Should we encourage or even allow our children to participate in the celebration of Halloween? After all, what harm is there in them enjoying a ‘trick or treat’ amongst the local neighbours?
The Origin of Halloween.
The origin of Halloween dates back at least to the ancient Celts living in Ireland thousands of years ago. The article associated with Halloween in the Encyclopaedia Britannica states:
“In ancient Britain and Ireland, the Celtic festival of Samhain eve was observed on October 31, at the end of summer. This date was also the eve of the new year in both Celtic and Anglo-Saxon times and was the occasion for one of the ancient fire festivals when huge bonfires were set on hilltops to frighten away evil spirits. The date was connected with the return of herds from pasture, and laws and land tenures were renewed. The souls of the dead were supposed to revisit their homes on this day, and the autumnal festival acquired sinister significance, with ghosts, witches, hobgoblins, black cats, fairies, and demons of all kinds said to be roaming about. It was the time to placate the supernatural powers controlling the processes of nature. In addition, Halloween was thought to be the most favourable time for divinations concerning marriage, luck, health, and death. It was the only day on which the help of the devil was invoked for such purposes.
“The pagan observances influenced the Christian festival of All Hallows’ Eve, celebrated on the same date. Gradually, Halloween became a secular observance, and many customs and practices developed. In Scotland young people assembled for games to ascertain which of them would marry during the year and in what order the marriages would occur. Many Halloween customs have become games played by children”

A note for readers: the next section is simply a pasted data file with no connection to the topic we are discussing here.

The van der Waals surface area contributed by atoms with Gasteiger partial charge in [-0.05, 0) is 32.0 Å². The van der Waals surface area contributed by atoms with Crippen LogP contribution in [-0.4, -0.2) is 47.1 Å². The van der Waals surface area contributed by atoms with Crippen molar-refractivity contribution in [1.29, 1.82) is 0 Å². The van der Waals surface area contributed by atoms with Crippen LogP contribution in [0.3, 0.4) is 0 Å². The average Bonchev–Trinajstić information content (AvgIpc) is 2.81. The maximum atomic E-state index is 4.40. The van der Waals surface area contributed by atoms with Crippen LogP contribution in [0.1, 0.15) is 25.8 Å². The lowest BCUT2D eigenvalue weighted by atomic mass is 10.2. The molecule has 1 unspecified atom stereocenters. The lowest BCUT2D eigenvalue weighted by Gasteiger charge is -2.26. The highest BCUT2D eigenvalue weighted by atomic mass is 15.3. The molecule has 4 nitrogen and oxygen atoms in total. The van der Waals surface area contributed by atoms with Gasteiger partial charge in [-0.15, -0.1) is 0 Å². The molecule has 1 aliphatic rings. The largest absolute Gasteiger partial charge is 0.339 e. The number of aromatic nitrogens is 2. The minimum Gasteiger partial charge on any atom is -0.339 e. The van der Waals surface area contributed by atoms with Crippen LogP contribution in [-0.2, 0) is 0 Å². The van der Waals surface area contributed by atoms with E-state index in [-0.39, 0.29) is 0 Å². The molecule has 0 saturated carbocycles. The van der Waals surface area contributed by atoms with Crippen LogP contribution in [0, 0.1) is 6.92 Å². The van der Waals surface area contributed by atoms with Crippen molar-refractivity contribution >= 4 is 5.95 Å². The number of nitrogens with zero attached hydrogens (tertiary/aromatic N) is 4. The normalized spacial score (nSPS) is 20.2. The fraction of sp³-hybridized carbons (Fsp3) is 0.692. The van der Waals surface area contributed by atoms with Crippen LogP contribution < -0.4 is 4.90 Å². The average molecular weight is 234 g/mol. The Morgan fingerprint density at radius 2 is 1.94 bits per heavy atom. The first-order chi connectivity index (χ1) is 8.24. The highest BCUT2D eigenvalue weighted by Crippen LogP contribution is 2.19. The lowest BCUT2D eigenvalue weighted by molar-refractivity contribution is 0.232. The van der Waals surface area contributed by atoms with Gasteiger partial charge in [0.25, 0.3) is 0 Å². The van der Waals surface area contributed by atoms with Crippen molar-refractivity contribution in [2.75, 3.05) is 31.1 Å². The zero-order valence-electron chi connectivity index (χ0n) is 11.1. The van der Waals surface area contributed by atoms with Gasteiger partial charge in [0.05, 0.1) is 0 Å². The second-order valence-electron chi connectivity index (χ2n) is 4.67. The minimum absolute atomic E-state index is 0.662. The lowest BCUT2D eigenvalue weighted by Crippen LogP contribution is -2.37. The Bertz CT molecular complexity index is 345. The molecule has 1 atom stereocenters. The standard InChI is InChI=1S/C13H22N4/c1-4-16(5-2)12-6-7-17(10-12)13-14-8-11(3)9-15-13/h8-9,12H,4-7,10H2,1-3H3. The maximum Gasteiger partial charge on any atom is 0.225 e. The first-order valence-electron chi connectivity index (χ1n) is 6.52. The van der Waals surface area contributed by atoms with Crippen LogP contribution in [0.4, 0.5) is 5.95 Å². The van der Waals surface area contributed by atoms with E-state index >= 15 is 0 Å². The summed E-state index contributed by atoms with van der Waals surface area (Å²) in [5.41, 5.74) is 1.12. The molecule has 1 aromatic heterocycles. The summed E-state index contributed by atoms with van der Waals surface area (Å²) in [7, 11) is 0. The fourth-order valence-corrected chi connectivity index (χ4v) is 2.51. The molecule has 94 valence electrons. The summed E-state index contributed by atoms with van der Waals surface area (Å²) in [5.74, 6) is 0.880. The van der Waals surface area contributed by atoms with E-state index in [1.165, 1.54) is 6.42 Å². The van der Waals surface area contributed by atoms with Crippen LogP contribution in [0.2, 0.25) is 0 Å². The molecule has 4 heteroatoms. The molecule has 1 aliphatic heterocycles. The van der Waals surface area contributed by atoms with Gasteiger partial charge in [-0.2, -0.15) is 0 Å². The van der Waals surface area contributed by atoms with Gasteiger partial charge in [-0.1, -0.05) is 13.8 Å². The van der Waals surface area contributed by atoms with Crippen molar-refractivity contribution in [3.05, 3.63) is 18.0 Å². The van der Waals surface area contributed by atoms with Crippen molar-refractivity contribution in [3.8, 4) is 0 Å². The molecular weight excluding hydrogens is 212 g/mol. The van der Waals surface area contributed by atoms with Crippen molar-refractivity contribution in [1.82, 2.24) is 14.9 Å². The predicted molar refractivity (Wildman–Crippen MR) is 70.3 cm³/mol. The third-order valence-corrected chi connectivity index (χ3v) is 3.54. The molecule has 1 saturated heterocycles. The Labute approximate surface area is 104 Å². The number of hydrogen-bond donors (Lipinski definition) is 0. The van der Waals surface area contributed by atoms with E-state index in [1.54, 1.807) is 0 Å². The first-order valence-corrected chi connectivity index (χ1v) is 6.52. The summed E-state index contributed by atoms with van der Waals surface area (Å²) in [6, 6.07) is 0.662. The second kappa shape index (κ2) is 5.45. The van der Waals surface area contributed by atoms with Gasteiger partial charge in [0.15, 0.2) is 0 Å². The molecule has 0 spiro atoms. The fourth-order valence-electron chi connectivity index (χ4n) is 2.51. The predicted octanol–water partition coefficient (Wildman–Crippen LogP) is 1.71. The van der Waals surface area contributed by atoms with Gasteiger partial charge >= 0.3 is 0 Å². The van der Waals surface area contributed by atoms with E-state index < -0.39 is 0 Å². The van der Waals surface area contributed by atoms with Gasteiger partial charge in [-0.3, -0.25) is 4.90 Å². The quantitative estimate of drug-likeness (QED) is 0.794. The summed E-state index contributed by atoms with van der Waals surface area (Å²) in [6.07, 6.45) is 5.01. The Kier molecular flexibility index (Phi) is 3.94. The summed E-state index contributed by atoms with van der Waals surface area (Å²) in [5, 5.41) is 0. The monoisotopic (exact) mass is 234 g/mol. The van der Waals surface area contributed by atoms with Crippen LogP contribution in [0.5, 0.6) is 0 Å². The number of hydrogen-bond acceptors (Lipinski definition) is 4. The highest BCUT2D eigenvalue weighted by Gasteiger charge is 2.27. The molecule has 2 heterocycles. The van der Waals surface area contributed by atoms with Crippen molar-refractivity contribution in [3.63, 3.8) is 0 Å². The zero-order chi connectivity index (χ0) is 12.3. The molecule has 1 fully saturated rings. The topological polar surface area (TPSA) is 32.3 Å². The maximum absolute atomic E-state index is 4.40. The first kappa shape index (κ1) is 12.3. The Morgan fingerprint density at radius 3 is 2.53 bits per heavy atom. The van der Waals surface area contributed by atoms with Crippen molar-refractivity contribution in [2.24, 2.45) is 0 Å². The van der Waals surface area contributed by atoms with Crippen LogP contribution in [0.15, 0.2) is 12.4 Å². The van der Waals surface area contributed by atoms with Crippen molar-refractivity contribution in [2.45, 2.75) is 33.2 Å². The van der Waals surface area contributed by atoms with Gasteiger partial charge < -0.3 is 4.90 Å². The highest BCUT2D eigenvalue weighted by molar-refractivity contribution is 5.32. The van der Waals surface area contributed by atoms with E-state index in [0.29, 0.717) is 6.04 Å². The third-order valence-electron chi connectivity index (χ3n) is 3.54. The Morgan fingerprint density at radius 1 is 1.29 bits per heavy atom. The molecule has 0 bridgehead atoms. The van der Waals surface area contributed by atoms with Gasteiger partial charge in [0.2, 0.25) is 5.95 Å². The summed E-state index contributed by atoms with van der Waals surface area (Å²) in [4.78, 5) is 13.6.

The celebration today is a night of glowing jack-o-lanterns, tricks or treats, masks, and dressing-up in costumes. It is a night of story-telling—mainly telling chilling ghost stories by a fire. To understand the celebration a little better, some back-ground to these facets of the celebration would be appropriate.
The last day of October was the last day of the year for the Irish. The Druids, Celtic nature-worshippers, of Ireland believed that the spirits of the dead were revisiting their homes before the start of the New Year on 1st November. Some hundreds of years before the time of Christ, the Druids carried with them on them that evening a lantern to light their way on the road. On this particular night, they slung over their shoulder a lamp made from a hollowed out turnip, with a scary face carved into it to intimidate and frighten away spirits or demons that might otherwise lead one astray.
When the Irish went to America to flee the potato famine, they took this practice with them, but found that the native pumpkin was easier to carve and hollow out.
Trick or Treat.
The Celtic festival of Samhain festival was a “Festival of the Dead,” which honored Samhain (reputedly god of the dead), plus the wicked spirits. On Samhain Eve, Samhain would call the spirits of the wicked—who had died during the last year and who, being wicked, had been condemned to inhabit bodies of animals—to come out of their host animals and to re-visit their old homes. Families were to leave a good fire for them. Affectionate kinsfolk comforted and cheered them in kitchen and parlour. However, if acceptable food and shelter were not provided, these evil spirits would cast spells, cause havoc and terror, and haunt and torment those who lived. This is the earliest form of “Trick or Treat.”
Masks and Dressing up.
During the Samhain night of ritual, they sacrificed animals (and sometimes humans) and dressed up in the skins of the animals. They also wore hideous masks and costumes to disguise themselves from the evil spirits.